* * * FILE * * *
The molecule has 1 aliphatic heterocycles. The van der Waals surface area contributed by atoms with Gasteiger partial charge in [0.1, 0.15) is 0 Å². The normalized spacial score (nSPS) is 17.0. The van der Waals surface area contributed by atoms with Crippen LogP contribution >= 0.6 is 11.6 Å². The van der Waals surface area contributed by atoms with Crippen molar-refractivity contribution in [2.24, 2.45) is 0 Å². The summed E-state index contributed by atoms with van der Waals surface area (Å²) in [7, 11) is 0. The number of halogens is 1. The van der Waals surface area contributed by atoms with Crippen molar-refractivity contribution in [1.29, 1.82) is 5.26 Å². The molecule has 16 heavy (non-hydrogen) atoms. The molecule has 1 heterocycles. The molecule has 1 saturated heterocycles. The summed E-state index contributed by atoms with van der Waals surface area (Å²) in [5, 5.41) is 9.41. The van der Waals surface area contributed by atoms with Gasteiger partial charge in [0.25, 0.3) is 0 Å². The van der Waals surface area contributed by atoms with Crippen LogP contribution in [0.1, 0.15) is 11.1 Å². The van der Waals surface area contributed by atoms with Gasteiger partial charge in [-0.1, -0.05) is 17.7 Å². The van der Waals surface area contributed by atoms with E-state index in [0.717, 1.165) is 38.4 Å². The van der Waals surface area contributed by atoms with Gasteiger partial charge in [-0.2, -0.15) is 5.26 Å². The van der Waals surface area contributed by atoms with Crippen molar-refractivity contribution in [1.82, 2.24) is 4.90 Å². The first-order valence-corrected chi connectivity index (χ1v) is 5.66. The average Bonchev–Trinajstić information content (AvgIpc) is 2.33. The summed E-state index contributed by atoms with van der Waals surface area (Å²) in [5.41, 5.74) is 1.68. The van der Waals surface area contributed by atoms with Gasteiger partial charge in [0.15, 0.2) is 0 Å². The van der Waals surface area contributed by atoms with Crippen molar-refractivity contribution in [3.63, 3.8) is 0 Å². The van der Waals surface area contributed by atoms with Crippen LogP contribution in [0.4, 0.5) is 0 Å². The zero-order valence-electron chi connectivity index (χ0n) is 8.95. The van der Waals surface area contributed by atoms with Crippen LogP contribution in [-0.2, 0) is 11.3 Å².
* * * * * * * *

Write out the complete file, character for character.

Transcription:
The molecule has 1 aliphatic heterocycles. The van der Waals surface area contributed by atoms with Gasteiger partial charge in [0.1, 0.15) is 0 Å². The normalized spacial score (nSPS) is 17.0. The van der Waals surface area contributed by atoms with Crippen LogP contribution >= 0.6 is 11.6 Å². The van der Waals surface area contributed by atoms with Crippen molar-refractivity contribution in [2.24, 2.45) is 0 Å². The summed E-state index contributed by atoms with van der Waals surface area (Å²) in [7, 11) is 0. The number of halogens is 1. The van der Waals surface area contributed by atoms with Crippen molar-refractivity contribution in [1.29, 1.82) is 5.26 Å². The molecule has 16 heavy (non-hydrogen) atoms. The molecule has 1 heterocycles. The molecule has 1 saturated heterocycles. The summed E-state index contributed by atoms with van der Waals surface area (Å²) in [5, 5.41) is 9.41. The van der Waals surface area contributed by atoms with Gasteiger partial charge in [0.25, 0.3) is 0 Å². The van der Waals surface area contributed by atoms with Crippen LogP contribution in [0.1, 0.15) is 11.1 Å². The van der Waals surface area contributed by atoms with Gasteiger partial charge in [-0.1, -0.05) is 17.7 Å². The van der Waals surface area contributed by atoms with E-state index in [0.717, 1.165) is 38.4 Å². The van der Waals surface area contributed by atoms with Gasteiger partial charge in [-0.2, -0.15) is 5.26 Å². The van der Waals surface area contributed by atoms with Crippen molar-refractivity contribution in [1.82, 2.24) is 4.90 Å². The first-order valence-corrected chi connectivity index (χ1v) is 5.66. The average Bonchev–Trinajstić information content (AvgIpc) is 2.33. The summed E-state index contributed by atoms with van der Waals surface area (Å²) in [5.41, 5.74) is 1.68. The van der Waals surface area contributed by atoms with Gasteiger partial charge in [0.15, 0.2) is 0 Å². The van der Waals surface area contributed by atoms with Crippen molar-refractivity contribution in [3.63, 3.8) is 0 Å². The van der Waals surface area contributed by atoms with Crippen LogP contribution in [0.4, 0.5) is 0 Å². The zero-order valence-electron chi connectivity index (χ0n) is 8.95. The van der Waals surface area contributed by atoms with Crippen LogP contribution in [-0.2, 0) is 11.3 Å².